A field experiment (1998 to 2010) investigated the effects of vermicompost (VC) and chemical fertilizer (CF) application alone or in combination on soil fertility status in arecanut. Vermicompost significantly increased the soil pH (6.3) over CF and integrated treatments (5.7-5.8). Greater soil organic carbon was noticed with VC (2.85-3.00%) than with CF (1.72-1.89%) and VC + CF (1.89-2.55%) in 2009. Soil test phosphorus (P) (mg kg-1) significantly increased with VC 200% nitrogen (N) equivalency (35.3) compared to other treatments (8.5-23.3) at the 0- to 30-cm depth in 2009. In 2003, soil test potassium (K) (mg kg-1) was significantly greater with CF at depths of both 0-30 cm (162-187) and 30-60 cm (172-214) than VC and control. Soil test K depleted with VC application in 2009. Application of VC significantly improved soil test calcium (Ca) and magnesium (Mg) compared to CF, CF + VC, and control at 0-30 cm deep. Soil test values for micronutrients increased in 2009 compared to initial status. © 2012 Copyright Taylor and Francis Group, LLC. Source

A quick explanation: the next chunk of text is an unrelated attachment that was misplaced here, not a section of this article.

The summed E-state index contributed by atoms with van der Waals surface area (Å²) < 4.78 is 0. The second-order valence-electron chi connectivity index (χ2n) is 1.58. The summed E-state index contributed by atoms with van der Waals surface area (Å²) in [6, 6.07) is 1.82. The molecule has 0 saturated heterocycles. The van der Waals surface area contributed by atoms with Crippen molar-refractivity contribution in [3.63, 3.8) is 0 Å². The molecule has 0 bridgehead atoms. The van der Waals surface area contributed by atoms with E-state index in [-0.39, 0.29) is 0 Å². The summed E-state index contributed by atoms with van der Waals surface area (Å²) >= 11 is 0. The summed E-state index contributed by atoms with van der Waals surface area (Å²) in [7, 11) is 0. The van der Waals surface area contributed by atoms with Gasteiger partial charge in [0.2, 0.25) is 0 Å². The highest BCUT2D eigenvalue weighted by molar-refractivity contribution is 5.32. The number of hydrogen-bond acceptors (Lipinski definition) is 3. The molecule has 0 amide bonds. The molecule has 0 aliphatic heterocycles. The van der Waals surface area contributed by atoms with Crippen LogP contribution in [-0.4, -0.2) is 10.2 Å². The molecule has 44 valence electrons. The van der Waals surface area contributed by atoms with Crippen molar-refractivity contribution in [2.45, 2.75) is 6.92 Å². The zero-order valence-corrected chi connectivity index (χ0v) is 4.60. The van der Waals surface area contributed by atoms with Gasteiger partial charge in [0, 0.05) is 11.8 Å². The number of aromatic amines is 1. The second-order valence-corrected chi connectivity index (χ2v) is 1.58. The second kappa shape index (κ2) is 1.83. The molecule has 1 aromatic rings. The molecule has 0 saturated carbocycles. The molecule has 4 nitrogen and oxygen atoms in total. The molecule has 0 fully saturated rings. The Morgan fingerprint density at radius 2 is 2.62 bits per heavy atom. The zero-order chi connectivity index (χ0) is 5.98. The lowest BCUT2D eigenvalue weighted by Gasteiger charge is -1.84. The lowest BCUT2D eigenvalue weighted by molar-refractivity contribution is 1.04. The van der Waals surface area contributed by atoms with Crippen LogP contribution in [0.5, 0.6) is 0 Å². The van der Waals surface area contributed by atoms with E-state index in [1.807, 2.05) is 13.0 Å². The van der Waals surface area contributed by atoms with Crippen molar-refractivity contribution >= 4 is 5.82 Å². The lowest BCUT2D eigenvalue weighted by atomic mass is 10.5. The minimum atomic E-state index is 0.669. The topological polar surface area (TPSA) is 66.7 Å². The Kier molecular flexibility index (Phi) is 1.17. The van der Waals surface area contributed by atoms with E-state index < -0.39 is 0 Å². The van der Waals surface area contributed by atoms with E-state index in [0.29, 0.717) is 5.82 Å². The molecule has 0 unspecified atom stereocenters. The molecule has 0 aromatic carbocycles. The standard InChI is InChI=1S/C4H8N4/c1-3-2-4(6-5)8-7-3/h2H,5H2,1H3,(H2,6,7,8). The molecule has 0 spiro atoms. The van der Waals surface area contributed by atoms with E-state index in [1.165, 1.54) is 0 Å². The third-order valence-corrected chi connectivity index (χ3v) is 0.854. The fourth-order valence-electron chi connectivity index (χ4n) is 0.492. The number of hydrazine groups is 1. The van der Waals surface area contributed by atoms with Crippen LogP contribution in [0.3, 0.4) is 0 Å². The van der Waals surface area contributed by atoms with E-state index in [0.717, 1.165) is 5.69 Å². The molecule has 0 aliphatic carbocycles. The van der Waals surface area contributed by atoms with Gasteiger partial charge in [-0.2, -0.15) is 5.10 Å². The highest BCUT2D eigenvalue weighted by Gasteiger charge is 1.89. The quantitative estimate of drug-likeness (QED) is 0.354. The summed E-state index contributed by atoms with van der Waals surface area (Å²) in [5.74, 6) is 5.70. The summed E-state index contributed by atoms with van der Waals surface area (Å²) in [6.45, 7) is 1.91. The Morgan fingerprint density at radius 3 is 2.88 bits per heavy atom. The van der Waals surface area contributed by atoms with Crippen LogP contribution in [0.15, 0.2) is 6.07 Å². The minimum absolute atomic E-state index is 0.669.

Bhat R.,Central Plantation Crops Research Institute | Sujatha S.,Central Plantation Crops Research Institute
Journal of Plant Nutrition | Year: 2013

Critical and optimum leaf nutrient standards for arecanut are unknown. As nutrients are becoming yield limiting factors in arecanut, corrective measures require development of leaf nutritional standards. The objective of this paper was to determine optimum concentration and range of all nutrients through boundary line approach. Optimum foliar concentrations for nitrogen (N), phosphorus (P), potassium (K), calcium (Ca) and magnesium (Mg) were established as 2.70, 0.23, 1.12, 0.61, and 0.20%, respectively, using leaf composition data from 12-year old arecanut plantation. Optima of major nutrient concentrations were nearly identical between boundary line approach and mean of high yielding population. Optimum micronutrient concentrations (mg kg-1) were estimated at 146 for iron (Fe), 56.5 for manganese (Mn), 2.6 for copper (Cu), 45.8 for zinc (Zn), 39.5 for boron (B), 432 for aluminum (Al) and 63 for sodium (Na). Optimum ranges and ratios of different nutrients were found out from second degree polynomial equations. © 2013 Copyright Taylor and Francis Group, LLC. Source